Geoff Reid

COP’s over. What does it mean for New Zealand?

The annual United Nations climate change conference ended yesterday, with an agreement described both as historic and inadequate.

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Imagine Parliament, a trade show, an academic conference, and a series of protests verging on performance art, all happening at the same time, involving the same number of people as there are living in Dunedin—that’s COP, says David Tong, a New Zealand climate activist and former lawyer.

This year’s COP, in Dubai—the ninth one Tong has attended—is three times bigger than any previous COP, with close to 100,000 climate negotiators, politicians, lobbyists, activists, protestors, geoengineering entrepreneurs, and other observers.

COP is where the world meets in an attempt to figure out what to do about climate change: this year, it was expected to tackle fossil fuels.

Hopes were not high. The host country, the United Arab Emirates, is one of the world’s top 10 oil-producing nations. The president of this year’s conference, Sultan Al Jaber, is the chief executive of Adnoc, the state-owned oil company—and he would be responsible for helping the 198 parties (197 nations plus the European Union) reach a consensus on what kind of climate action to take.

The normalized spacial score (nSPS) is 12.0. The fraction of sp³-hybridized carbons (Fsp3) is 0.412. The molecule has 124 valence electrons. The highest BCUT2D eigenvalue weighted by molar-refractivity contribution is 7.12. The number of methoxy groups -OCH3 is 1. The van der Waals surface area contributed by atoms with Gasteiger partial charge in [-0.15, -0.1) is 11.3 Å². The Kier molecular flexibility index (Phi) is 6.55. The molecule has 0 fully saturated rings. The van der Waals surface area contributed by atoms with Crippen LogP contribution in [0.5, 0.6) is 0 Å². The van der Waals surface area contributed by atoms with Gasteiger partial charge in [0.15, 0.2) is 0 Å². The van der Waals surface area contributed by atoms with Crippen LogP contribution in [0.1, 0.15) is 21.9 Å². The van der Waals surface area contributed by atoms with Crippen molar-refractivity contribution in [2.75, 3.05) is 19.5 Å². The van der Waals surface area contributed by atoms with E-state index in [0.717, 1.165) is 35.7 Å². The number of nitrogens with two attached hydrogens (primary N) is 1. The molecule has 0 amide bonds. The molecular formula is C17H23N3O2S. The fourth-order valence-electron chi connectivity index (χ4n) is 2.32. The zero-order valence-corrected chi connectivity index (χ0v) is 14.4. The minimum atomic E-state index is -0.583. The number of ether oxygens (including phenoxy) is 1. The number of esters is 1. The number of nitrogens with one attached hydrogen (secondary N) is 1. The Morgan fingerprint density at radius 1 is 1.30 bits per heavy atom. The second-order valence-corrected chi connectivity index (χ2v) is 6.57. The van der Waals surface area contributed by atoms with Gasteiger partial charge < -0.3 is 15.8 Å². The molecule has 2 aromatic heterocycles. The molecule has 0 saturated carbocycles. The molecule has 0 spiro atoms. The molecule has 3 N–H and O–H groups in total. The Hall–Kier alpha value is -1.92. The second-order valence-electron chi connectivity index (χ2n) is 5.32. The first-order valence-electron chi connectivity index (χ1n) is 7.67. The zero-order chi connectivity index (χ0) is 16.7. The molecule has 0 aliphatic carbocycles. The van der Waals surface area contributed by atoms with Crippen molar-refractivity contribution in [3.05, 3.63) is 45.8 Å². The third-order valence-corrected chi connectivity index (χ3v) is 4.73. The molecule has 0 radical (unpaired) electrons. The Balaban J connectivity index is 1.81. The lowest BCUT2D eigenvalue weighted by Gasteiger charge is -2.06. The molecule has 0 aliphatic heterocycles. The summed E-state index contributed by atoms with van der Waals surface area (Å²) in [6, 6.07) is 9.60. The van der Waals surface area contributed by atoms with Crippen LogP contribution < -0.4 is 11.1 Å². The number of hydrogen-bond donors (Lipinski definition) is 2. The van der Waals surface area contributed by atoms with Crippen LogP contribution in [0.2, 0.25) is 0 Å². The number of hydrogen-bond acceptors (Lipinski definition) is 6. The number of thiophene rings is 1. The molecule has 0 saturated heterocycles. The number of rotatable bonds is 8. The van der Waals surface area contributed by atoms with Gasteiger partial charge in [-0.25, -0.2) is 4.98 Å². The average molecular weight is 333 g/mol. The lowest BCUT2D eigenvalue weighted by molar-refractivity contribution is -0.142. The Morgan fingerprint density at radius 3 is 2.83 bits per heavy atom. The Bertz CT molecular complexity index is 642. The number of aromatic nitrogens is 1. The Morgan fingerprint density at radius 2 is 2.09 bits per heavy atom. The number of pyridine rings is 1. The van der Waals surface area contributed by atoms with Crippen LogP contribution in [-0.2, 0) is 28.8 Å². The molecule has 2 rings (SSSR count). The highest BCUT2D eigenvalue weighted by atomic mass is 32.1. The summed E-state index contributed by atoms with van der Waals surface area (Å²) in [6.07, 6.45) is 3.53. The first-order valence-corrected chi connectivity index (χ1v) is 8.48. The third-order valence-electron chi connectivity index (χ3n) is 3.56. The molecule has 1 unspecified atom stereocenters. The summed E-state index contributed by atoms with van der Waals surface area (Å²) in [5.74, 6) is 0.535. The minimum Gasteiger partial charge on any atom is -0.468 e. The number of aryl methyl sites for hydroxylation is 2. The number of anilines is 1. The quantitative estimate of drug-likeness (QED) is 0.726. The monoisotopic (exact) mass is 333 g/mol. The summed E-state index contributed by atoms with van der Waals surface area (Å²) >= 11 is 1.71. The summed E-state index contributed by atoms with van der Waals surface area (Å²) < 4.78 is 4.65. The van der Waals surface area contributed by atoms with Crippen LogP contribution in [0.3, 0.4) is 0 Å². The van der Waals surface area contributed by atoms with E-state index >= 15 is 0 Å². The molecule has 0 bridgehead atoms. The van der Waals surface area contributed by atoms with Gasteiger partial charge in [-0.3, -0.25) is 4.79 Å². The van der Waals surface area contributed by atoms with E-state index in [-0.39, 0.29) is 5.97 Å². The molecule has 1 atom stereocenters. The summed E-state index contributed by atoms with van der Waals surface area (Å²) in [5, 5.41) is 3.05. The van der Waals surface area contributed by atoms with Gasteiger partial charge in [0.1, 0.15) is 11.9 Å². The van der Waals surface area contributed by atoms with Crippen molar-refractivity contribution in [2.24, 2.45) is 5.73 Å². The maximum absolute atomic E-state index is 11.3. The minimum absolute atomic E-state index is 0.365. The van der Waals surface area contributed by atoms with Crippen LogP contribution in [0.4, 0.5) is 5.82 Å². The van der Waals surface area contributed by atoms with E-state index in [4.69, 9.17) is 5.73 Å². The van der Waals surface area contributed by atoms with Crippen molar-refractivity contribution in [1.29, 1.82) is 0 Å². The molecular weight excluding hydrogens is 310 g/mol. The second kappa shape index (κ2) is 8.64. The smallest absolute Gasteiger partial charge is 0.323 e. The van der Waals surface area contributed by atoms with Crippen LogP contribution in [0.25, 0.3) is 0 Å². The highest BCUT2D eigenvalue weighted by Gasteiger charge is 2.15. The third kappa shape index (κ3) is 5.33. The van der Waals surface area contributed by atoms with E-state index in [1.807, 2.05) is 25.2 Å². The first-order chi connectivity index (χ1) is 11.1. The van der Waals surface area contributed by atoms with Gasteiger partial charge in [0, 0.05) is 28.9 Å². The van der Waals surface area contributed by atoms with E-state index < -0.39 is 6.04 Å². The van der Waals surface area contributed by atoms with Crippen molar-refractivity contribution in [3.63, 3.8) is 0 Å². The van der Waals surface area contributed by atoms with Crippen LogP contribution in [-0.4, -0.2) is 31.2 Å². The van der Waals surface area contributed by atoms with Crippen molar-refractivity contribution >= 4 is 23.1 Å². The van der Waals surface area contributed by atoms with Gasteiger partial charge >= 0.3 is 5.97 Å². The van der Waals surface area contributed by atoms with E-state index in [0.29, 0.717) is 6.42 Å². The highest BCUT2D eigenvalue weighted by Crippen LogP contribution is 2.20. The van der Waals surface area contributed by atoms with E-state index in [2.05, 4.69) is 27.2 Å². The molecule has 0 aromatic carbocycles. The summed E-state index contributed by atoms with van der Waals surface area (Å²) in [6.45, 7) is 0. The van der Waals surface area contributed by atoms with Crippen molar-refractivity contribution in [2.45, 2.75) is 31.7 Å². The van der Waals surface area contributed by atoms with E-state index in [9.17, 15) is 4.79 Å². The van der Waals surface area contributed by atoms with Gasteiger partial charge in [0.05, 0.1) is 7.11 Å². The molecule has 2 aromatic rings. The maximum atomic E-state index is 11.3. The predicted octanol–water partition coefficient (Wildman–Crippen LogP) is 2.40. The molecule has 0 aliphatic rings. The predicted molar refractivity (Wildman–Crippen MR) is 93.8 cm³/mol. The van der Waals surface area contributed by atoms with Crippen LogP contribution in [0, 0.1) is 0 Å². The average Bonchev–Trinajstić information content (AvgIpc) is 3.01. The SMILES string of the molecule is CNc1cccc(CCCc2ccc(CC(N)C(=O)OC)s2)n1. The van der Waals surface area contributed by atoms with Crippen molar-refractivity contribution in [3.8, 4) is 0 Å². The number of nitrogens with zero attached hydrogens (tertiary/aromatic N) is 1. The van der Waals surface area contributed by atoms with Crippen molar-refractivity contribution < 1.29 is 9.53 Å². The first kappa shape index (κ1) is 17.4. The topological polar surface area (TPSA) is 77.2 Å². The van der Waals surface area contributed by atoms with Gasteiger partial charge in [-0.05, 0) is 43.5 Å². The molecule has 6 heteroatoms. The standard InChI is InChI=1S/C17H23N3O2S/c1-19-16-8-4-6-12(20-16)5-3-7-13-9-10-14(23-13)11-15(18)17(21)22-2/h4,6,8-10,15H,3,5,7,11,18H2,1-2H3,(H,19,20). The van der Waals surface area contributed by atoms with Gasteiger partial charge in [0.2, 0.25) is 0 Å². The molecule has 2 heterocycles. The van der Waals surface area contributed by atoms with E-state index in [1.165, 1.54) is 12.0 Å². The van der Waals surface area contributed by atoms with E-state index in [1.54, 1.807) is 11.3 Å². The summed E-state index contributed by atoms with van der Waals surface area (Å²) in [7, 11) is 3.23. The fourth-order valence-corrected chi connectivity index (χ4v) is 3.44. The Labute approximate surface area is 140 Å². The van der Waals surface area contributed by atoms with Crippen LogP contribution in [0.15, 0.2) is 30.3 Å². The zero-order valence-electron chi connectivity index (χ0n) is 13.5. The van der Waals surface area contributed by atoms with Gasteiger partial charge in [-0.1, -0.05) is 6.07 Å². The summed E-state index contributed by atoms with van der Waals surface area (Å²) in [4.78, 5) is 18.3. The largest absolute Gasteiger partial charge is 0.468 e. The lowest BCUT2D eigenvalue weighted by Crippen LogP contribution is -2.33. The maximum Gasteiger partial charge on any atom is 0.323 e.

COP involves meetings. Giant meetings involving all parties. Smaller meetings between individual nations, or between friend groups of like-minded countries, such as the Alliance of Small Island States. Some meetings are secret; others are streamed worldwide for anyone to watch. There’s a constant series of demonstrations as negotiators make their way from one event to another: protestors dressed in flaming outfits, youth activists storming the stage with posters.

Days are spent fighting over the inclusion of certain words in the text of the agreement, because each word carries a specific and loaded meaning.

This time, most of the debate centred around how to talk about reducing emissions. Some countries wanted the words “phase out” applied to fossil fuels. Others wanted just “phase down”. Saudi Arabia fought against the words “fossil fuels” being used at all; they thought “emissions” would do. Observers pointed out that putting down “emissions” rather than “fossil fuels” might allow some nations, such as Saudi Arabia, to avoid reducing fossil fuel-impacts, perhaps by dodging around behind-the-scenes with offsets. Each change in vocabulary—the inclusion of the word “could”, for instance—has a far-reaching impact.

In the end, countries committed to “transitioning away from fossil fuels in energy systems, in a just, orderly and equitable manner, accelerating action in this critical decade, so as to achieve net zero by 2050 in keeping with the science”.

Or rather, most countries agreed to do. On the morning of the final meeting, the Alliance of Small Island States—39 nations—hadn’t yet arrived in the conference room when Al Jaber banged the gavel to signify it was all over. Were the Small Island States caught out? Were they getting coffee? The most likely explanation: by turning up late, the Alliance could say they never agreed to the text without preventing it from passing.